Janssen Biotech, Genmab sign potential $1 billion deal

Agreement covers daratumumab, human CD38 monoclonal antibody for the treatment of multiple myeloma

Kelsey Kaustinen
HORSHAM, Pa.—Janssen Biotech, Inc., one of the JanssenPharmaceutical Companies of Johnson & Johnson, has announced the executionof a global license and development agreement with Genmab A/S for Genmab'santi-cancer compound daratumumab. The compound is a human CD38 monoclonalantibody, and is currently being studied in Phase I/II studies in patients withrelapsed, refractory multiple myeloma.
 
 
"Janssen was one of the first companies to recognize thepower and promise of monoclonal antibodies and today is a world leader inbiologics.  We look forward toapplying that same expertise to daratumumab to help meet the needs of patientswith multiple myeloma," William N. Hait, M.D., Ph.D., head of Janssen Research &Development, LLC, said in a press release. "Daratumumab is an exciting,innovative compound, and we are delighted to add it to our portfolio."
 
 
Per the terms of the agreement, Janssen will pay Genmab anupfront license fee of $55 million, for which it will receive an exclusiveworldwide license to develop and commercialize daratumumab in addition to abackup CD38 human antibody. In addition, Johnson & Johnson DevelopmentCorporation, an affiliate of Janssen, will make an $80 investment to subscribefor 5.4 million new shares of Genmab. Genmab currently has 44,907,142 sharesoutstanding, and after this private placement, that number will increase to50,307,142. Following the issuance of the new shares, Johnson & JohnsonDevelopment Corporation will own 10.73 percent of Genmab's share capital.
 
If all development, regulatory and sales milestones are met,Genmab could be eligible for up to $1 billion in milestone payments, and isalso eligible for tiered double-digit royalties. Genmab will be responsible forcompleting the ongoing GEN501 and GEN503 Phase I/II trials, the costs of whichwill be Janssen's responsibility. Janssen will be responsible for all costsassociated with the development and commercialization of daratumumab movingforward, as well as all clinical and regulatory activities.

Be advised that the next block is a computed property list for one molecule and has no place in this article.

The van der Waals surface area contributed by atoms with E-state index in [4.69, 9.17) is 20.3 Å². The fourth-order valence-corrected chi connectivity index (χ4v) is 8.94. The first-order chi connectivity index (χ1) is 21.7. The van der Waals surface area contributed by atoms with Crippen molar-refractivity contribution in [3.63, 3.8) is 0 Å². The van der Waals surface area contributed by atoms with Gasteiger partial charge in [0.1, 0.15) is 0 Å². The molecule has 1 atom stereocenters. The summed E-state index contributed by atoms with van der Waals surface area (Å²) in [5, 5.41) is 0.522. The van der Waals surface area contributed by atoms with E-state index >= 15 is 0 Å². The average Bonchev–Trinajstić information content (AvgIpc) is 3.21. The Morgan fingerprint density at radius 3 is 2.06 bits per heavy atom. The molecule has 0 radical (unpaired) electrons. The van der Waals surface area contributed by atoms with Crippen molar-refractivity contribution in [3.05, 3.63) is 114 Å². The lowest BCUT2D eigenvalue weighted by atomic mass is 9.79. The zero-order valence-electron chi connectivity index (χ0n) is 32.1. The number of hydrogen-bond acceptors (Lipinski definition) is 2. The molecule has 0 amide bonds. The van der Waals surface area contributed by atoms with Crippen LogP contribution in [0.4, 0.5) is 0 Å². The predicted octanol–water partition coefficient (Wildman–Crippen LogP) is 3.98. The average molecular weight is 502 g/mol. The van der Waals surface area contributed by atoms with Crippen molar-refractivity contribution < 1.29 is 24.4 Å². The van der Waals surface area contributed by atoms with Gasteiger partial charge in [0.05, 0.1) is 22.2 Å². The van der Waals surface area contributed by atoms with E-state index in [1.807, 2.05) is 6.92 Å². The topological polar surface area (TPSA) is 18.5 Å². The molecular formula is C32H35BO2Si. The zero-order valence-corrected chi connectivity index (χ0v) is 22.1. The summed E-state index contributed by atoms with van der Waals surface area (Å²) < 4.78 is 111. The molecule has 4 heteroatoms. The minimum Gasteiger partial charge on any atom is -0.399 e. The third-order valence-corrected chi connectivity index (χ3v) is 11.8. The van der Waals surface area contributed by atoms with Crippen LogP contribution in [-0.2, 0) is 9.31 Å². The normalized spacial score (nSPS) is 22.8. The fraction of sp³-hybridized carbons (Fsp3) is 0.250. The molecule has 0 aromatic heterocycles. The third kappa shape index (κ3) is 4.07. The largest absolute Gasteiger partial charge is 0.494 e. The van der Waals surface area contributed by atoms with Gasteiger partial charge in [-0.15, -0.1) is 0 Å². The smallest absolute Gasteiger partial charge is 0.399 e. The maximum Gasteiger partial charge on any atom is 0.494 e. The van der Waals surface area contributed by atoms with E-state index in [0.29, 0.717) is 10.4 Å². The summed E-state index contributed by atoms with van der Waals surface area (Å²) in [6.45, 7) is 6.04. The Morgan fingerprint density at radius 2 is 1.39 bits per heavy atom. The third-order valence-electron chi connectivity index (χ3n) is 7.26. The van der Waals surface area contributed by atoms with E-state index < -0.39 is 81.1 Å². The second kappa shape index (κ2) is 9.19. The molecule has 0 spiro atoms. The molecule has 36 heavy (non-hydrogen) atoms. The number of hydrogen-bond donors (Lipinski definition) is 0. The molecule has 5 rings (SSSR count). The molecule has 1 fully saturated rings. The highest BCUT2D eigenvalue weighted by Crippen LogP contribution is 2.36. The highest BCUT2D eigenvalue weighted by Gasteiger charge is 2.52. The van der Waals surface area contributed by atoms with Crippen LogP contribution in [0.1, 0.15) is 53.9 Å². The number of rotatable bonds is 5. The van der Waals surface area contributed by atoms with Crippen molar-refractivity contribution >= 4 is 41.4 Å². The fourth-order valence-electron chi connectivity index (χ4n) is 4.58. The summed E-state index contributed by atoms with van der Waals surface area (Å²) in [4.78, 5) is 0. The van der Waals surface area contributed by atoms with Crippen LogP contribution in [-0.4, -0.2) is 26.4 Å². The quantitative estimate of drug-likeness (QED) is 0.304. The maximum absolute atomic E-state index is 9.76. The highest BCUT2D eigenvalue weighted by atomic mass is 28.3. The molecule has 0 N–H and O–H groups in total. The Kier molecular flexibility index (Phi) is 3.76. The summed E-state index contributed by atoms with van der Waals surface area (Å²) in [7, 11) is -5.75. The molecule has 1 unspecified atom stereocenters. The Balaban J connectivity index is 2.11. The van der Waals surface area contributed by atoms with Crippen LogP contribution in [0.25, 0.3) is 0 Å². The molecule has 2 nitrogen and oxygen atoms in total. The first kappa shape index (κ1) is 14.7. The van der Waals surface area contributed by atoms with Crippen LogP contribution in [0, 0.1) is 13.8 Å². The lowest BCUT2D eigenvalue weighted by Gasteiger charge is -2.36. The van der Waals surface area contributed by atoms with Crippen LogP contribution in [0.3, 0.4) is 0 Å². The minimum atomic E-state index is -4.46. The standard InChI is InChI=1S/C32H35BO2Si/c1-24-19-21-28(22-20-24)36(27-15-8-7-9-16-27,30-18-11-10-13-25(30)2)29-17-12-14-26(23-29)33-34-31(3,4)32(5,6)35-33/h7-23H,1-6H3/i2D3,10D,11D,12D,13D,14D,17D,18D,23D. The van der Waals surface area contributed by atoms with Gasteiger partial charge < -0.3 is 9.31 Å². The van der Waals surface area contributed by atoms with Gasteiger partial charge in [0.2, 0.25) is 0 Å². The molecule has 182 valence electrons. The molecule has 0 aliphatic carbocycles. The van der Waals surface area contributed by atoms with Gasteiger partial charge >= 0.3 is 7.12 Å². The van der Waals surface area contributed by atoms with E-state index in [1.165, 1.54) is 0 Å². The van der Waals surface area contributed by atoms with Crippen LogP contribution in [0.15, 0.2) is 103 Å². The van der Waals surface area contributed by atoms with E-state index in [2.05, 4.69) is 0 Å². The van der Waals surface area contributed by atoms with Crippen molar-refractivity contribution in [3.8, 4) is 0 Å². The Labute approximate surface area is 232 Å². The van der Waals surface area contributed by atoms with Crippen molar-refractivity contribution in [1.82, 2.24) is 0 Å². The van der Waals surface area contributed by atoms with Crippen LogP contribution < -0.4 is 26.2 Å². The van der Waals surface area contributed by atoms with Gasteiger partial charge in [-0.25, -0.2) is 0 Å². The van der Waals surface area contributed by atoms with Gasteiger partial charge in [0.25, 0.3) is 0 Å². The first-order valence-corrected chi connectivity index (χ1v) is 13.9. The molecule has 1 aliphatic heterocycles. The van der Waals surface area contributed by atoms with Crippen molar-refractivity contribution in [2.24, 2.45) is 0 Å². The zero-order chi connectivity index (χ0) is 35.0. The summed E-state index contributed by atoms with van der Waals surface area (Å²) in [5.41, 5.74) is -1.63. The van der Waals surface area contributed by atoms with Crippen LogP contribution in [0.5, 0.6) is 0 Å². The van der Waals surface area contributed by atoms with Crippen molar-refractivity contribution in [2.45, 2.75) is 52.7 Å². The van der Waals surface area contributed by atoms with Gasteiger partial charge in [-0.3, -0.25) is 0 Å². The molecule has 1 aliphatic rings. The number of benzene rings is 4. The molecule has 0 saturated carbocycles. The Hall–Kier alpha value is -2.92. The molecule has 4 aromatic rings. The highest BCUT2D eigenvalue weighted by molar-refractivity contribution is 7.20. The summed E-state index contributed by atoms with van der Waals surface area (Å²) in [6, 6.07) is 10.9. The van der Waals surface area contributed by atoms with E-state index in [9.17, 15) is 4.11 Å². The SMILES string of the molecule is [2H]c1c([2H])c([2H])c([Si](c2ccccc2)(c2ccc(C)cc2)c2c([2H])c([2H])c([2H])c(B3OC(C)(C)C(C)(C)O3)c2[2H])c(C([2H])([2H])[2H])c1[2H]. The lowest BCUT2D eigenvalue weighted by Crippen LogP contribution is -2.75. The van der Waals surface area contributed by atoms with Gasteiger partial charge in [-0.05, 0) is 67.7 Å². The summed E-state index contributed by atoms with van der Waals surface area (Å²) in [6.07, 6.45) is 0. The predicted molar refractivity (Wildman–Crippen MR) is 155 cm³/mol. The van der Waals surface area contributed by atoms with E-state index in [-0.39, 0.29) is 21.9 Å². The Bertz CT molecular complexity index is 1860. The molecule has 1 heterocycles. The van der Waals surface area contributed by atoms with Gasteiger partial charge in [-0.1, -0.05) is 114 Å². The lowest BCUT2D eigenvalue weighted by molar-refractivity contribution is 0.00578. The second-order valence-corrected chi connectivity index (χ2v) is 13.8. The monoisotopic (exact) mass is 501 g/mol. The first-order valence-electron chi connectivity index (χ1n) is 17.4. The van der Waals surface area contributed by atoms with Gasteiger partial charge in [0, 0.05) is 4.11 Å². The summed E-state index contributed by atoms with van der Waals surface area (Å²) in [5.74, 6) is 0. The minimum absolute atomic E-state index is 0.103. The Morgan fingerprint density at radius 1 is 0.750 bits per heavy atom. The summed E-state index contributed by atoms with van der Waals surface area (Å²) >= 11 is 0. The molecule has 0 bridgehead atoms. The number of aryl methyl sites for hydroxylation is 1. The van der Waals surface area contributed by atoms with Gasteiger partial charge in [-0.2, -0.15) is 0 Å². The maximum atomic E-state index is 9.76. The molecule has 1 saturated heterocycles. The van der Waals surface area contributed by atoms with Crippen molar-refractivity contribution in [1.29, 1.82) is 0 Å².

Daratumumab is a human monoclonal antibody that displaysbroad-spectrum cytotoxic activity. The compound targets the CD38 molecule,which is highly expressed on the surface of multiple myeloma cells. Inpreclinical studies, daratumumab was shown to kill multiple myeloma cells andalso enhance the potency of other multiple myeloma treatments. The antibody isalso thought to have potential in additional hematological tumors that expressCD38, such as diffuse large B-cell lymphoma, chromic lymphocytic leukemia,acute lymphoblastic leukemia, acute myeloid leukemia, follicular lymphoma andmantle cell lymphoma. 
 
 
"We are very pleased to partner with Janssen on anotherGenmab innovation, and look forward to working with them to accelerate thedevelopment of daratumumab and to maximize the value of this product," Jan vande Winkel, Ph.D., CEO of Genmab, said in a press release about the deal. "Thisagreement significantly strengthens our financial position, ensuring thatGenmab can continue to develop much-needed differentiated antibody therapeuticsto help cancer patients in the future."
 
The transaction is subject to customary closing conditions,including approval by the Danish Financial Supervisory Authority and clearancefrom U.S. antitrust authorities under the Hart-Scott-Rodino Act.

Kelsey Kaustinen

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